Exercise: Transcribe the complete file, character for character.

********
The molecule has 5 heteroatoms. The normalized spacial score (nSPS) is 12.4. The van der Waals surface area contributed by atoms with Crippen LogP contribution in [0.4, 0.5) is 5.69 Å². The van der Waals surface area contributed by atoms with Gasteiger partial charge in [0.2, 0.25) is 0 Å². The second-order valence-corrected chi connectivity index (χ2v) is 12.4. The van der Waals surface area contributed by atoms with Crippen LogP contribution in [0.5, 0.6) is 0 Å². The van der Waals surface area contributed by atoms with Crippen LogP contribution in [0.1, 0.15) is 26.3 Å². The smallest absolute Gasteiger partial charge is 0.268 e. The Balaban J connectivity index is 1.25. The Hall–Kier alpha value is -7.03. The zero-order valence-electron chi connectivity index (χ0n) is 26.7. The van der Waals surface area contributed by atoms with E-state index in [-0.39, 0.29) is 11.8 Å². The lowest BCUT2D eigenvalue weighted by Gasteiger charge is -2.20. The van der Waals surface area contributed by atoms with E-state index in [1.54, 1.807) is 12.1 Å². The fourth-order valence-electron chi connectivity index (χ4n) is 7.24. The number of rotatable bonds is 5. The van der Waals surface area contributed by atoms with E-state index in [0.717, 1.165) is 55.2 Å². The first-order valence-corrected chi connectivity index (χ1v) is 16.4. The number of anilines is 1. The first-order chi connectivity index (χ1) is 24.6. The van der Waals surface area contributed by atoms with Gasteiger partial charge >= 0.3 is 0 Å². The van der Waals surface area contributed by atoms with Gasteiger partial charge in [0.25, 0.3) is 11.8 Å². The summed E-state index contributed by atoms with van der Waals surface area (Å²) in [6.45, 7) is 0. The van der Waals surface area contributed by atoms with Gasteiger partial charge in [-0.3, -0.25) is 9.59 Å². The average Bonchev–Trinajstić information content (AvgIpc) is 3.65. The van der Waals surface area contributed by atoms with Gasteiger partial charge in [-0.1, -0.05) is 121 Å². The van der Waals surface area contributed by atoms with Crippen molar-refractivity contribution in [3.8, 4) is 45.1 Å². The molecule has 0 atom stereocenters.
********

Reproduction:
The molecule has 5 heteroatoms. The normalized spacial score (nSPS) is 12.4. The van der Waals surface area contributed by atoms with Crippen LogP contribution in [0.4, 0.5) is 5.69 Å². The van der Waals surface area contributed by atoms with Gasteiger partial charge in [0.2, 0.25) is 0 Å². The second-order valence-corrected chi connectivity index (χ2v) is 12.4. The van der Waals surface area contributed by atoms with Crippen LogP contribution in [0.5, 0.6) is 0 Å². The van der Waals surface area contributed by atoms with Crippen LogP contribution in [0.1, 0.15) is 26.3 Å². The smallest absolute Gasteiger partial charge is 0.268 e. The Balaban J connectivity index is 1.25. The Hall–Kier alpha value is -7.03. The zero-order valence-electron chi connectivity index (χ0n) is 26.7. The van der Waals surface area contributed by atoms with E-state index in [-0.39, 0.29) is 11.8 Å². The lowest BCUT2D eigenvalue weighted by Gasteiger charge is -2.20. The van der Waals surface area contributed by atoms with E-state index in [1.54, 1.807) is 12.1 Å². The fourth-order valence-electron chi connectivity index (χ4n) is 7.24. The number of rotatable bonds is 5. The van der Waals surface area contributed by atoms with E-state index in [0.717, 1.165) is 55.2 Å². The first-order valence-corrected chi connectivity index (χ1v) is 16.4. The number of anilines is 1. The first-order chi connectivity index (χ1) is 24.6. The van der Waals surface area contributed by atoms with Gasteiger partial charge >= 0.3 is 0 Å². The van der Waals surface area contributed by atoms with Gasteiger partial charge in [0.25, 0.3) is 11.8 Å². The summed E-state index contributed by atoms with van der Waals surface area (Å²) in [6.45, 7) is 0. The van der Waals surface area contributed by atoms with Gasteiger partial charge in [-0.3, -0.25) is 9.59 Å². The average Bonchev–Trinajstić information content (AvgIpc) is 3.65. The van der Waals surface area contributed by atoms with Gasteiger partial charge in [-0.1, -0.05) is 121 Å². The van der Waals surface area contributed by atoms with Crippen molar-refractivity contribution in [3.8, 4) is 45.1 Å². The molecule has 0 atom stereocenters.